A record number of New Mexico teachers received state-backed … – Albuquerque Journal


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Student loans have been a consistent source of stress for Eljin Gorman, a Clovis High School sports medicine teacher.
But when he applied to get his loans repaid by the state last year — he was part of an all-time high number of teachers to take advantage of the program — that stress began to unravel.
Financially, Gorman said, the debt relief has been a big help — cutting the roughly $55,000 he originally had in loans down by about $6,000 in a short period of time.
But the relief also gives him more peace of mind, and has freed up some of his money to spend on his family, or sometimes even his student athletes.
“Obviously, a nickel here and there will definitely make a big impact,” he said. “The best part about it is … that you have reassurance that it’s not just you paying for your student loans — it’s your state, and you have extra support.”
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In 2022, close to 1,000 new applicants like Gorman received awards and almost 450 more had existing awards renewed. Debt for the entire class of teachers in the program averages around $51,000.
In 2021, 600 teachers received debt relief awards, which at the time was a program record.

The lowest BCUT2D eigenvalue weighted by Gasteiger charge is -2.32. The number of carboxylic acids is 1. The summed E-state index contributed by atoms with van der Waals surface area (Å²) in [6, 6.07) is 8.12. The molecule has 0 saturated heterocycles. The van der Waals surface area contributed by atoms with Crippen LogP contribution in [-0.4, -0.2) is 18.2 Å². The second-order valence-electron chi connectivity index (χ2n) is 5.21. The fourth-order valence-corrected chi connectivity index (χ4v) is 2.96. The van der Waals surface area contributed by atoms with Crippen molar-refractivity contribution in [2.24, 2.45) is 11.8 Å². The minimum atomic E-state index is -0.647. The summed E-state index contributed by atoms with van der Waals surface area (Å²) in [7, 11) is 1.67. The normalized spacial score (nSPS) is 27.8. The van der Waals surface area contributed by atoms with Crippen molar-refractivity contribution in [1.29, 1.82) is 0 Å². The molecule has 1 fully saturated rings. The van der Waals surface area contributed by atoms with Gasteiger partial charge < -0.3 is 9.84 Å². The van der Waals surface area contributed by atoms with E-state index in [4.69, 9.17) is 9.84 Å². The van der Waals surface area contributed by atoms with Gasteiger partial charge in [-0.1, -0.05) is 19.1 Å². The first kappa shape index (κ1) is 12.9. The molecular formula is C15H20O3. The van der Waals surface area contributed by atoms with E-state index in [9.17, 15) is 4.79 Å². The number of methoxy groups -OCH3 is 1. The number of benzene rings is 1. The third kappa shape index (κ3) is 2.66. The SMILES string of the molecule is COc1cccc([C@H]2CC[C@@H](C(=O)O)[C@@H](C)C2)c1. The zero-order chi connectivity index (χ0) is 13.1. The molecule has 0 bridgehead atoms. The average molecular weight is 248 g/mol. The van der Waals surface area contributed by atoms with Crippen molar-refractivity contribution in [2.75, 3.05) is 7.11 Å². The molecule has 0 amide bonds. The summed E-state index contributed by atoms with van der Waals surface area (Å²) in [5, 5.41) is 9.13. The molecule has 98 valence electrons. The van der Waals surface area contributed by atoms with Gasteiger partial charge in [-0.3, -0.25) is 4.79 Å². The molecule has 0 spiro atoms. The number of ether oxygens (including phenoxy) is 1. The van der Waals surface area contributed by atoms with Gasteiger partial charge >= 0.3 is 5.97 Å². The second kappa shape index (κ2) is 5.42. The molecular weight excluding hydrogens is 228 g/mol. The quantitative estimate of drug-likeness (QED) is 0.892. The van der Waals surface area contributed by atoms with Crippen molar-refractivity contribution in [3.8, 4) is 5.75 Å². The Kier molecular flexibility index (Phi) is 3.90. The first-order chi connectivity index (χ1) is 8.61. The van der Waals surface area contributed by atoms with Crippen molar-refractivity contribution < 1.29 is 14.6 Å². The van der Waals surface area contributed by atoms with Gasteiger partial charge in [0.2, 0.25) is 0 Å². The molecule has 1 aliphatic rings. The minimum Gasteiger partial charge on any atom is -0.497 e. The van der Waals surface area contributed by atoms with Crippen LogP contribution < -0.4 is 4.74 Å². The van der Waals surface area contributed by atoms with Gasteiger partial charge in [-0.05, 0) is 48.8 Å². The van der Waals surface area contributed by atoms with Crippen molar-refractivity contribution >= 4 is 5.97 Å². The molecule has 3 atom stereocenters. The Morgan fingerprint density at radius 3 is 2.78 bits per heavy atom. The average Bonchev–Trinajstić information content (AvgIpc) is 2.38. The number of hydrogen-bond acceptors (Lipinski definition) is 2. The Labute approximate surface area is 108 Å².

“The New Mexico Higher Education Department has continued to break records with the number of teachers receiving debt forgiveness … making it possible for these dedicated professionals to remain in the classroom and focus on doing what they do best — shaping New Mexico’s future,” Higher Education Secretary Stephanie Rodriguez said in a news release.
Teachers get up to $6,000 per year for two years paid toward outstanding federal student loans. It’s aimed at teachers in “high-need” positions, including bilingual, special or early childhood education, those teaching STEM courses and those in “low performing” schools that serve high populations of economically disadvantaged students.
Anyone who gets the award must commit to staying in the profession for two years.
For the coming fiscal year, the higher education department asked for $10 million for the program, which they say could help reach over 1,600 teachers. The year before, $5 million was set aside for the program.
The application window for the next round of awards opens June 1.


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